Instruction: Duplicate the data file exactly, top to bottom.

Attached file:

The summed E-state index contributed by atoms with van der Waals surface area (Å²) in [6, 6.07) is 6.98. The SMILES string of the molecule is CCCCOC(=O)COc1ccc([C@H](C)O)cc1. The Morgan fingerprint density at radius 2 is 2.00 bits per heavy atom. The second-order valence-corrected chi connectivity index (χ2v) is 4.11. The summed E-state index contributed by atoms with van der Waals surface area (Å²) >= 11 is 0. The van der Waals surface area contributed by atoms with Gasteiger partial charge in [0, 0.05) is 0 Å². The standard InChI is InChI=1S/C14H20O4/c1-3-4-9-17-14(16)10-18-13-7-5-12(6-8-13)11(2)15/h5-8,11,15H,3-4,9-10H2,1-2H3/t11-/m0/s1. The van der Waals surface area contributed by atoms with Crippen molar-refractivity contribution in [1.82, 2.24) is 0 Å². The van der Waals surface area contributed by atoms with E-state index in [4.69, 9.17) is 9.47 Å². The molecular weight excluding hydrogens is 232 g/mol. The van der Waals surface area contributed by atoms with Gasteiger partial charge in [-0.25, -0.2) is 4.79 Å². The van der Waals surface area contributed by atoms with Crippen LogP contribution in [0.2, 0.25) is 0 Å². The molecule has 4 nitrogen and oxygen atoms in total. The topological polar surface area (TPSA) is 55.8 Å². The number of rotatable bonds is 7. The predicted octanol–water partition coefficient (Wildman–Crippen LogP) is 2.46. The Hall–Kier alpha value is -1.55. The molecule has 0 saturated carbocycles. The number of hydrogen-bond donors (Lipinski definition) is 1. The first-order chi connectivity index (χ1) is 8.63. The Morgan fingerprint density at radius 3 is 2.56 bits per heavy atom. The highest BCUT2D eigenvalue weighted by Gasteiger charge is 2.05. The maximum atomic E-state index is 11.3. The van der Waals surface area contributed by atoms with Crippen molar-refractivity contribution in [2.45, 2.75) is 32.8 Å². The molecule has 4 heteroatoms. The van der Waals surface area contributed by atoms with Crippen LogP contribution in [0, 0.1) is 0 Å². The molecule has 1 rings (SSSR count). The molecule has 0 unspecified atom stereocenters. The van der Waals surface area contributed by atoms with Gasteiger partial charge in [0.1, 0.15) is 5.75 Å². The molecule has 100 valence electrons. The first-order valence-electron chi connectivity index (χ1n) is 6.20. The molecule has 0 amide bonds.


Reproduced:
The summed E-state index contributed by atoms with van der Waals surface area (Å²) in [6, 6.07) is 6.98. The SMILES string of the molecule is CCCCOC(=O)COc1ccc([C@H](C)O)cc1. The Morgan fingerprint density at radius 2 is 2.00 bits per heavy atom. The second-order valence-corrected chi connectivity index (χ2v) is 4.11. The summed E-state index contributed by atoms with van der Waals surface area (Å²) >= 11 is 0. The van der Waals surface area contributed by atoms with Gasteiger partial charge in [0, 0.05) is 0 Å². The standard InChI is InChI=1S/C14H20O4/c1-3-4-9-17-14(16)10-18-13-7-5-12(6-8-13)11(2)15/h5-8,11,15H,3-4,9-10H2,1-2H3/t11-/m0/s1. The van der Waals surface area contributed by atoms with Crippen molar-refractivity contribution in [1.82, 2.24) is 0 Å². The van der Waals surface area contributed by atoms with E-state index in [4.69, 9.17) is 9.47 Å². The molecular weight excluding hydrogens is 232 g/mol. The van der Waals surface area contributed by atoms with Gasteiger partial charge in [-0.25, -0.2) is 4.79 Å². The van der Waals surface area contributed by atoms with Crippen LogP contribution in [0.2, 0.25) is 0 Å². The molecule has 4 nitrogen and oxygen atoms in total. The topological polar surface area (TPSA) is 55.8 Å². The number of rotatable bonds is 7. The predicted octanol–water partition coefficient (Wildman–Crippen LogP) is 2.46. The Hall–Kier alpha value is -1.55. The molecule has 0 saturated carbocycles. The number of hydrogen-bond donors (Lipinski definition) is 1. The first-order chi connectivity index (χ1) is 8.63. The Morgan fingerprint density at radius 3 is 2.56 bits per heavy atom. The highest BCUT2D eigenvalue weighted by Gasteiger charge is 2.05. The maximum atomic E-state index is 11.3. The van der Waals surface area contributed by atoms with Crippen molar-refractivity contribution in [2.45, 2.75) is 32.8 Å². The molecule has 4 heteroatoms. The van der Waals surface area contributed by atoms with Crippen LogP contribution in [0, 0.1) is 0 Å². The molecule has 1 rings (SSSR count). The molecule has 0 unspecified atom stereocenters. The van der Waals surface area contributed by atoms with Gasteiger partial charge in [0.1, 0.15) is 5.75 Å². The molecule has 100 valence electrons. The first-order valence-electron chi connectivity index (χ1n) is 6.20. The molecule has 0 amide bonds.